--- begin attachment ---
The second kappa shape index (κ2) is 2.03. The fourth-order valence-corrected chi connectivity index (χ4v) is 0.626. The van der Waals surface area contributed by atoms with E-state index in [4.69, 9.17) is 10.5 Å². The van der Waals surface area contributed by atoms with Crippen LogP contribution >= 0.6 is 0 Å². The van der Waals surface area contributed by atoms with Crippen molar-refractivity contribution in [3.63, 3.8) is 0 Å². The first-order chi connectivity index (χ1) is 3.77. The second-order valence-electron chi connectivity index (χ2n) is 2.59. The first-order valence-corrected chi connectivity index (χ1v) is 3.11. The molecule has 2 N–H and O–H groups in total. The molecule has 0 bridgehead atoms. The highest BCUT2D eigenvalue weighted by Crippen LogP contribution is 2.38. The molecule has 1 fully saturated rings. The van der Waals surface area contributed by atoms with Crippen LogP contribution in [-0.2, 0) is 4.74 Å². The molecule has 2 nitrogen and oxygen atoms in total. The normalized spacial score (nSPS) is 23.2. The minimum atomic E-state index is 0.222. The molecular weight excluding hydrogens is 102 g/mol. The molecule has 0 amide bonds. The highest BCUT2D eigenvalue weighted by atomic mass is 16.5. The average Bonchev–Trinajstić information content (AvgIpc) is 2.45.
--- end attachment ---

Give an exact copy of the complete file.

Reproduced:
The second kappa shape index (κ2) is 2.03. The fourth-order valence-corrected chi connectivity index (χ4v) is 0.626. The van der Waals surface area contributed by atoms with E-state index in [4.69, 9.17) is 10.5 Å². The van der Waals surface area contributed by atoms with Crippen LogP contribution >= 0.6 is 0 Å². The van der Waals surface area contributed by atoms with Crippen molar-refractivity contribution in [3.63, 3.8) is 0 Å². The first-order chi connectivity index (χ1) is 3.77. The second-order valence-electron chi connectivity index (χ2n) is 2.59. The first-order valence-corrected chi connectivity index (χ1v) is 3.11. The molecule has 2 N–H and O–H groups in total. The molecule has 0 bridgehead atoms. The highest BCUT2D eigenvalue weighted by Crippen LogP contribution is 2.38. The molecule has 1 fully saturated rings. The van der Waals surface area contributed by atoms with Crippen LogP contribution in [-0.2, 0) is 4.74 Å². The molecule has 2 nitrogen and oxygen atoms in total. The normalized spacial score (nSPS) is 23.2. The minimum atomic E-state index is 0.222. The molecular weight excluding hydrogens is 102 g/mol. The molecule has 0 amide bonds. The highest BCUT2D eigenvalue weighted by atomic mass is 16.5. The average Bonchev–Trinajstić information content (AvgIpc) is 2.45.